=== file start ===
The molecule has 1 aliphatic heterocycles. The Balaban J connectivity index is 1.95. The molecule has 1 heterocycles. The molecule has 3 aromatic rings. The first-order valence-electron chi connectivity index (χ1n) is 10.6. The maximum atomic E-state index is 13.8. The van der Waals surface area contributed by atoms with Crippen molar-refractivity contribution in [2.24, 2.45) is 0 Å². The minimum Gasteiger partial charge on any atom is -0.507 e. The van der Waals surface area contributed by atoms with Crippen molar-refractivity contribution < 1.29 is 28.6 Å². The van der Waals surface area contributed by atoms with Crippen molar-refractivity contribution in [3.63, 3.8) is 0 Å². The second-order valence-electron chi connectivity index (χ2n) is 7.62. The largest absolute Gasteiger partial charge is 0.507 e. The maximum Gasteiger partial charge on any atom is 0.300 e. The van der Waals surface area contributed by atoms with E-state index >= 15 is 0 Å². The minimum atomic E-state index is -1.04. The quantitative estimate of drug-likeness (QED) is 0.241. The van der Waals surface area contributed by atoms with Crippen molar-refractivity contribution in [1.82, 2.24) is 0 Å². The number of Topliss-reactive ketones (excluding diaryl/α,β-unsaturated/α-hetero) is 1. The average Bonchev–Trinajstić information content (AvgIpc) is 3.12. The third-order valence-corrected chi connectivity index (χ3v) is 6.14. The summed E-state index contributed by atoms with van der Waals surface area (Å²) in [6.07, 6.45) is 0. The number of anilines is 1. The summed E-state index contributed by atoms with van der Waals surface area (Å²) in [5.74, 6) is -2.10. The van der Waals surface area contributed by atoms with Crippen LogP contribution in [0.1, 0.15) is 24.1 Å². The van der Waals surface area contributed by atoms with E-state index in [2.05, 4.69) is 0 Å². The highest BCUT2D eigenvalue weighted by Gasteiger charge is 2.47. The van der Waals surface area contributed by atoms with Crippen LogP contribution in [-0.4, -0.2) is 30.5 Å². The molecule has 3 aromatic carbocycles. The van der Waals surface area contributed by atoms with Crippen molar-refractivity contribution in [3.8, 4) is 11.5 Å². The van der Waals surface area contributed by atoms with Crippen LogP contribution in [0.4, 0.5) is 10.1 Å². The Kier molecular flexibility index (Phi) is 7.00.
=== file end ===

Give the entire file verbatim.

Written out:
The molecule has 1 aliphatic heterocycles. The Balaban J connectivity index is 1.95. The molecule has 1 heterocycles. The molecule has 3 aromatic rings. The first-order valence-electron chi connectivity index (χ1n) is 10.6. The maximum atomic E-state index is 13.8. The van der Waals surface area contributed by atoms with Crippen molar-refractivity contribution in [2.24, 2.45) is 0 Å². The minimum Gasteiger partial charge on any atom is -0.507 e. The van der Waals surface area contributed by atoms with Crippen molar-refractivity contribution < 1.29 is 28.6 Å². The van der Waals surface area contributed by atoms with Crippen molar-refractivity contribution in [3.63, 3.8) is 0 Å². The second-order valence-electron chi connectivity index (χ2n) is 7.62. The largest absolute Gasteiger partial charge is 0.507 e. The maximum Gasteiger partial charge on any atom is 0.300 e. The van der Waals surface area contributed by atoms with E-state index >= 15 is 0 Å². The minimum atomic E-state index is -1.04. The quantitative estimate of drug-likeness (QED) is 0.241. The van der Waals surface area contributed by atoms with Crippen molar-refractivity contribution in [1.82, 2.24) is 0 Å². The number of Topliss-reactive ketones (excluding diaryl/α,β-unsaturated/α-hetero) is 1. The average Bonchev–Trinajstić information content (AvgIpc) is 3.12. The third-order valence-corrected chi connectivity index (χ3v) is 6.14. The summed E-state index contributed by atoms with van der Waals surface area (Å²) in [6.07, 6.45) is 0. The number of anilines is 1. The summed E-state index contributed by atoms with van der Waals surface area (Å²) in [5.74, 6) is -2.10. The van der Waals surface area contributed by atoms with Crippen LogP contribution in [0.1, 0.15) is 24.1 Å². The van der Waals surface area contributed by atoms with E-state index in [2.05, 4.69) is 0 Å². The highest BCUT2D eigenvalue weighted by Gasteiger charge is 2.47. The van der Waals surface area contributed by atoms with Crippen LogP contribution in [-0.4, -0.2) is 30.5 Å². The molecule has 3 aromatic carbocycles. The van der Waals surface area contributed by atoms with Crippen molar-refractivity contribution in [3.8, 4) is 11.5 Å². The van der Waals surface area contributed by atoms with Crippen LogP contribution in [0.4, 0.5) is 10.1 Å². The Kier molecular flexibility index (Phi) is 7.00.